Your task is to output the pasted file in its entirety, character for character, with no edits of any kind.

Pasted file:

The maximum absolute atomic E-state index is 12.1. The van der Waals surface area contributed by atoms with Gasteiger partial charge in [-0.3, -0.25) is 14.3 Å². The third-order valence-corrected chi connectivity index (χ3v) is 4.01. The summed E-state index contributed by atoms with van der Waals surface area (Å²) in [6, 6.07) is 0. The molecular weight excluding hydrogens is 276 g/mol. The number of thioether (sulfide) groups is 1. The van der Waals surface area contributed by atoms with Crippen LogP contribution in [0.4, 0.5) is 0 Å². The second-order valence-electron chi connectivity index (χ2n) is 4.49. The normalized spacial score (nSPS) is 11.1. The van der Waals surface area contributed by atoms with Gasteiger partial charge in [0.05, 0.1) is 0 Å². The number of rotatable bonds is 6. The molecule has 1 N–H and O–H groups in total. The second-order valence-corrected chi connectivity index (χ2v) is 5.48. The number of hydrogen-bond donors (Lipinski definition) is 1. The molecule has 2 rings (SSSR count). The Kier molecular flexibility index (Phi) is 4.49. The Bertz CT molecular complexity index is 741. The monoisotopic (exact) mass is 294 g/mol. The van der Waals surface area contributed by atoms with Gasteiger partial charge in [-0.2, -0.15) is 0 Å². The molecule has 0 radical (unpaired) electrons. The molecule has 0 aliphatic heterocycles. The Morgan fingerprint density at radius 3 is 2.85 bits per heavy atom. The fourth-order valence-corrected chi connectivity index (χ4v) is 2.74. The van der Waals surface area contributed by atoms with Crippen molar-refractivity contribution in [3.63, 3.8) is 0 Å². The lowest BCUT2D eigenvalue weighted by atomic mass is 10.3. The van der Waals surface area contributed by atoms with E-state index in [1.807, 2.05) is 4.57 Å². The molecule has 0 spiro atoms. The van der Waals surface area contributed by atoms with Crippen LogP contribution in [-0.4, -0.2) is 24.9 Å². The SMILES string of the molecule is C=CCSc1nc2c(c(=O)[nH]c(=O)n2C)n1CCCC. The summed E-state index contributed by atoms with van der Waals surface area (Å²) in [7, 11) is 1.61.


The maximum absolute atomic E-state index is 12.1. The van der Waals surface area contributed by atoms with Gasteiger partial charge in [-0.3, -0.25) is 14.3 Å². The third-order valence-corrected chi connectivity index (χ3v) is 4.01. The summed E-state index contributed by atoms with van der Waals surface area (Å²) in [6, 6.07) is 0. The molecular weight excluding hydrogens is 276 g/mol. The number of thioether (sulfide) groups is 1. The van der Waals surface area contributed by atoms with Crippen LogP contribution in [0.4, 0.5) is 0 Å². The second-order valence-electron chi connectivity index (χ2n) is 4.49. The normalized spacial score (nSPS) is 11.1. The van der Waals surface area contributed by atoms with Gasteiger partial charge in [0.05, 0.1) is 0 Å². The number of rotatable bonds is 6. The molecule has 1 N–H and O–H groups in total. The second-order valence-corrected chi connectivity index (χ2v) is 5.48. The number of hydrogen-bond donors (Lipinski definition) is 1. The molecule has 2 rings (SSSR count). The Kier molecular flexibility index (Phi) is 4.49. The Bertz CT molecular complexity index is 741. The monoisotopic (exact) mass is 294 g/mol. The van der Waals surface area contributed by atoms with Gasteiger partial charge in [-0.2, -0.15) is 0 Å². The molecule has 0 radical (unpaired) electrons. The molecule has 0 aliphatic heterocycles. The Morgan fingerprint density at radius 3 is 2.85 bits per heavy atom. The fourth-order valence-corrected chi connectivity index (χ4v) is 2.74. The van der Waals surface area contributed by atoms with Crippen molar-refractivity contribution in [3.63, 3.8) is 0 Å². The lowest BCUT2D eigenvalue weighted by atomic mass is 10.3. The van der Waals surface area contributed by atoms with E-state index in [1.807, 2.05) is 4.57 Å². The molecule has 0 spiro atoms. The van der Waals surface area contributed by atoms with Crippen LogP contribution in [-0.4, -0.2) is 24.9 Å². The SMILES string of the molecule is C=CCSc1nc2c(c(=O)[nH]c(=O)n2C)n1CCCC. The summed E-state index contributed by atoms with van der Waals surface area (Å²) in [7, 11) is 1.61.